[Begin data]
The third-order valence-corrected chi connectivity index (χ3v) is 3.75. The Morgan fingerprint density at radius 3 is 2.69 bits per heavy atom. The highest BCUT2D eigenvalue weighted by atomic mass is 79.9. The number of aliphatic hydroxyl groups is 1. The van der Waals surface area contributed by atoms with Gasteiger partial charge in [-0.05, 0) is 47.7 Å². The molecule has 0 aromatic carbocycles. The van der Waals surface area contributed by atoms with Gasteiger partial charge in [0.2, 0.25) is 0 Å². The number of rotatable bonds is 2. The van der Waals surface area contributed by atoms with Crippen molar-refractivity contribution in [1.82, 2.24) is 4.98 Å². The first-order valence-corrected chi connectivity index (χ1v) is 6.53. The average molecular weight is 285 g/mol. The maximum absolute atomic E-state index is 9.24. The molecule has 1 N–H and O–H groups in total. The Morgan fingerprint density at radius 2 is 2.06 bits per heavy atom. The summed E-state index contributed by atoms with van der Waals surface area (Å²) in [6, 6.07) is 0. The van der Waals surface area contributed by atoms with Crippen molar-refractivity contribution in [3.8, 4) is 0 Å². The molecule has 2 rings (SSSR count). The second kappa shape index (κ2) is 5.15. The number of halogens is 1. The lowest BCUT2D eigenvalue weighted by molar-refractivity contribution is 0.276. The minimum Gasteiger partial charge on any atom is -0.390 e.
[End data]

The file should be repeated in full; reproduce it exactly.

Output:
The third-order valence-corrected chi connectivity index (χ3v) is 3.75. The Morgan fingerprint density at radius 3 is 2.69 bits per heavy atom. The highest BCUT2D eigenvalue weighted by atomic mass is 79.9. The number of aliphatic hydroxyl groups is 1. The van der Waals surface area contributed by atoms with Gasteiger partial charge in [-0.05, 0) is 47.7 Å². The molecule has 0 aromatic carbocycles. The van der Waals surface area contributed by atoms with Gasteiger partial charge in [0.2, 0.25) is 0 Å². The number of rotatable bonds is 2. The van der Waals surface area contributed by atoms with Crippen molar-refractivity contribution in [1.82, 2.24) is 4.98 Å². The first-order valence-corrected chi connectivity index (χ1v) is 6.53. The average molecular weight is 285 g/mol. The maximum absolute atomic E-state index is 9.24. The molecule has 1 N–H and O–H groups in total. The Morgan fingerprint density at radius 2 is 2.06 bits per heavy atom. The summed E-state index contributed by atoms with van der Waals surface area (Å²) in [6, 6.07) is 0. The van der Waals surface area contributed by atoms with Crippen molar-refractivity contribution in [3.8, 4) is 0 Å². The molecule has 2 rings (SSSR count). The second kappa shape index (κ2) is 5.15. The number of halogens is 1. The lowest BCUT2D eigenvalue weighted by molar-refractivity contribution is 0.276. The minimum Gasteiger partial charge on any atom is -0.390 e.